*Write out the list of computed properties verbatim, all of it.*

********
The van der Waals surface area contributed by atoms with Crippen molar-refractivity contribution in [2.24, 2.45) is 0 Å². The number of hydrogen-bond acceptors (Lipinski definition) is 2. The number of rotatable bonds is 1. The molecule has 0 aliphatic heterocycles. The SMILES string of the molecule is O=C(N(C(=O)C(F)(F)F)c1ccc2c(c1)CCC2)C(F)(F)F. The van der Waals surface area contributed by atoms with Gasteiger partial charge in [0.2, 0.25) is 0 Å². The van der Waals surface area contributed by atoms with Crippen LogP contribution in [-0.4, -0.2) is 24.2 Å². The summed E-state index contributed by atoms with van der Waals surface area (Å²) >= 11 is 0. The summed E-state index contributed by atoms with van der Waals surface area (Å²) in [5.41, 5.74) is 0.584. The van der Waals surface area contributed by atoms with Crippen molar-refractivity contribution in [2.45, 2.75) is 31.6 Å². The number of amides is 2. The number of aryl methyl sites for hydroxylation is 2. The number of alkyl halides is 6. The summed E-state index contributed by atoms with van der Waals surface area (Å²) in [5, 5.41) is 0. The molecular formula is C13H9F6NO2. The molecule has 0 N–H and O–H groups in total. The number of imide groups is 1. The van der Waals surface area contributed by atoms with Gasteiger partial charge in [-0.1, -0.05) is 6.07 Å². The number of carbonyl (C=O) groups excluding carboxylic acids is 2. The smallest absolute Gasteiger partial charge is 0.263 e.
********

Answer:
The van der Waals surface area contributed by atoms with Crippen molar-refractivity contribution in [2.24, 2.45) is 0 Å². The number of hydrogen-bond acceptors (Lipinski definition) is 2. The number of rotatable bonds is 1. The molecule has 0 aliphatic heterocycles. The SMILES string of the molecule is O=C(N(C(=O)C(F)(F)F)c1ccc2c(c1)CCC2)C(F)(F)F. The van der Waals surface area contributed by atoms with Gasteiger partial charge in [0.2, 0.25) is 0 Å². The van der Waals surface area contributed by atoms with Crippen LogP contribution in [-0.4, -0.2) is 24.2 Å². The summed E-state index contributed by atoms with van der Waals surface area (Å²) >= 11 is 0. The summed E-state index contributed by atoms with van der Waals surface area (Å²) in [5.41, 5.74) is 0.584. The van der Waals surface area contributed by atoms with Crippen molar-refractivity contribution in [2.45, 2.75) is 31.6 Å². The number of amides is 2. The number of aryl methyl sites for hydroxylation is 2. The number of alkyl halides is 6. The summed E-state index contributed by atoms with van der Waals surface area (Å²) in [5, 5.41) is 0. The molecular formula is C13H9F6NO2. The molecule has 0 N–H and O–H groups in total. The number of imide groups is 1. The van der Waals surface area contributed by atoms with Gasteiger partial charge in [-0.1, -0.05) is 6.07 Å². The number of carbonyl (C=O) groups excluding carboxylic acids is 2. The smallest absolute Gasteiger partial charge is 0.263 e.